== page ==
DesertUSA

Southwest Adventure, Living & Travel


Mojave National Preserve

Kelso Depot

General Info | Maps | DescriptionThings to Do | Camping/Lodging | Nearby


Kelso Depot Information Center

Built in 1924 by the Union Pacific Railroad, the Kelso Depot has been transformed into Mojave National Preserve’s principal information center, with museum exhibits, historically furnished rooms, a theater, and bookstore. Click here for video

35 miles south of Baker, California.

From I-15, exit at Kelbaker Road and drive south 35 miles to Kelso.
From I-40, exit at Kelbaker Road and drive north 22 miles to Kelso.
Wednesday through Sunday, 9:00 A.M. to 4:00 P.M.
Closed Monday & Tuesday.

The Kelso Depot will be open every day starting in March, 2006.
Restrooms and water are available at Kelso Depot.
Drinks and limited snacks are available at Cima, 19 miles northeast of Kelso on Kelso-Cima Road.

Gasoline is available on I-15 at Baker and at the Cima Road exit, and on
I-40 at Ludlow and Fenner.
Weekdays, call 760-252-6101.
Weekends, call 760 928-2572.


The town of Kelso was founded in 1906 when the railroad was completed across the Mojave Desert. The town was named for a warehouse worker, John H. Kelso. He and two others wrote their names on pieces of paper and put them into a hat. Kelso's name was drawn.

The town quickly grew after the Union Pacific Railroad realized more than just a simple small-framed building was needed to provide water for the steam locomotives. A full station was needed that would allow crews to be changed and provide extra engines so that the trains could make it up the steep Cima grade. The steam locomotives took on water before starting the grueling climb from Kelso to the top of Cima Summit, an elevation gain of 2,000 feet in just 18 miles.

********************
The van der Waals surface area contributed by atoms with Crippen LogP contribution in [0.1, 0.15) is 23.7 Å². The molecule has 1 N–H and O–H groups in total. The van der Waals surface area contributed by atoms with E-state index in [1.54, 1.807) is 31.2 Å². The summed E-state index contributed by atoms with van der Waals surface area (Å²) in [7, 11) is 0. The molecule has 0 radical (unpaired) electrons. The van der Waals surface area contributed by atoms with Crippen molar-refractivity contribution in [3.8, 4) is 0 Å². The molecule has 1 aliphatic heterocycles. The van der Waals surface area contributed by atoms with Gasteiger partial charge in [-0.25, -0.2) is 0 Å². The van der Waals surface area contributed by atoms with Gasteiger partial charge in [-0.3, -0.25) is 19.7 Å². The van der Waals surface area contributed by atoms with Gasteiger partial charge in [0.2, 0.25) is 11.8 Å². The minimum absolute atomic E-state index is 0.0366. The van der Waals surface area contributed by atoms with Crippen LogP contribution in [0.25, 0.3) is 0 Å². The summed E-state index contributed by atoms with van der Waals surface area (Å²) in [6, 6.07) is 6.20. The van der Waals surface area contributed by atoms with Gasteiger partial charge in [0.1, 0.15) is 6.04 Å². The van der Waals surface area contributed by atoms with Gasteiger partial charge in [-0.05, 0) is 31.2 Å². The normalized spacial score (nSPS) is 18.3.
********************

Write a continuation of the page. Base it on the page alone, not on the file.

The Union Pacific Railroad built Kelso Depot in 1924. The elegant, two-story building had two small rooms upstairs and a central bath for railroad employees, a telegraph office and a waiting room for passengers.

The town boomed in the 1940s when nearly 2,000 people lived in and around Kelso. The Kaiser Steel Mill opened the Vulcan Mine in 1942 to provide iron needed for World War II. The mine was located nine miles south of Kelso, and trains were rolling through carrying more than 2,500 tons of ore a day to the mill in Fontana, California.

Kaiser closed the Vulcan Mine after the war because the ore contained too much sulfur. Diesel locomotives replaced the steam engines and Kelso Depot was no longer needed to water the steam locomotives. By the 1950s, the once thriving town of Kelso was declining.

In the 1970s, the Depot again became a gathering place. Groups like the Audubon Society, the California Native Plant Society and the Sierra Club often took trips to Kelso. The reliable water that had been drawing a card for the railroad now drew outdoor enthusiasts. Visitors enjoyed relaxing by the tracks as trains chugged their way past. Some came just to watch the many birds drawn by the water.

Subsidizing Kelso Depot was not economical for the Union Pacific Railroad. In 1985 the depot was closed and plans made to demolish it. Local citizens, managers of East Mojave National Scenic Area, as well as Congressman Jerry Lewis, spoke out strongly against moving the structure, much less tearing it down.

In June of 1985, Congressman Lewis articulated what Kelso Depot had become when he wrote to Union Pacific's Chair of the Board, "This history of our country, and its western expansion, is linked with the history of your railroad... I am sure you share my belief that the beauty of that area is enhanced and enriched by such historical edifices and sites as the Kelso train depot."